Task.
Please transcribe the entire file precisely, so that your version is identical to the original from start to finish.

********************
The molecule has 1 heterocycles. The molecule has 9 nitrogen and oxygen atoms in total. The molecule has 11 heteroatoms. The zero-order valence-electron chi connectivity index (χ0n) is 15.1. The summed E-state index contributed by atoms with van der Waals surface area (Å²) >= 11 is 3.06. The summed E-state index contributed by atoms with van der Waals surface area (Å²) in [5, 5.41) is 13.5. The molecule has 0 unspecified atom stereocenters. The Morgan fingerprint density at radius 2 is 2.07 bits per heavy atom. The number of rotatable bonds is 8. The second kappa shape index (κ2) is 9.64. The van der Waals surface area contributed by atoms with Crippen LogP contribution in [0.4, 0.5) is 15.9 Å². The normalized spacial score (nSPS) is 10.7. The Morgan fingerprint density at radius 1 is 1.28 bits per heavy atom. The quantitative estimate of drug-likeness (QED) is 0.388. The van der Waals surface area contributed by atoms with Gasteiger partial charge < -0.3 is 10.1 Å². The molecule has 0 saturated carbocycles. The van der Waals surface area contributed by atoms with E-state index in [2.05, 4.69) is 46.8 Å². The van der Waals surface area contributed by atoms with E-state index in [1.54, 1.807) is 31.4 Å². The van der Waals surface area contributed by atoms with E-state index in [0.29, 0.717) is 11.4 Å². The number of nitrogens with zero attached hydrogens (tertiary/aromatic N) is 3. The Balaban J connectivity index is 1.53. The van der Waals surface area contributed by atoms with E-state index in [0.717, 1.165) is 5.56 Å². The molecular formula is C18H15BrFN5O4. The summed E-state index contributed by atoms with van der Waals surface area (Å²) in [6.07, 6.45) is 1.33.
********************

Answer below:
The molecule has 1 heterocycles. The molecule has 9 nitrogen and oxygen atoms in total. The molecule has 11 heteroatoms. The zero-order valence-electron chi connectivity index (χ0n) is 15.1. The summed E-state index contributed by atoms with van der Waals surface area (Å²) >= 11 is 3.06. The summed E-state index contributed by atoms with van der Waals surface area (Å²) in [5, 5.41) is 13.5. The molecule has 0 unspecified atom stereocenters. The Morgan fingerprint density at radius 2 is 2.07 bits per heavy atom. The number of rotatable bonds is 8. The second kappa shape index (κ2) is 9.64. The van der Waals surface area contributed by atoms with Crippen LogP contribution in [0.4, 0.5) is 15.9 Å². The normalized spacial score (nSPS) is 10.7. The Morgan fingerprint density at radius 1 is 1.28 bits per heavy atom. The quantitative estimate of drug-likeness (QED) is 0.388. The van der Waals surface area contributed by atoms with Gasteiger partial charge < -0.3 is 10.1 Å². The molecule has 0 saturated carbocycles. The van der Waals surface area contributed by atoms with E-state index in [2.05, 4.69) is 46.8 Å². The van der Waals surface area contributed by atoms with E-state index in [1.54, 1.807) is 31.4 Å². The van der Waals surface area contributed by atoms with E-state index in [0.29, 0.717) is 11.4 Å². The number of nitrogens with zero attached hydrogens (tertiary/aromatic N) is 3. The Balaban J connectivity index is 1.53. The van der Waals surface area contributed by atoms with E-state index in [0.717, 1.165) is 5.56 Å². The molecular formula is C18H15BrFN5O4. The summed E-state index contributed by atoms with van der Waals surface area (Å²) in [6.07, 6.45) is 1.33.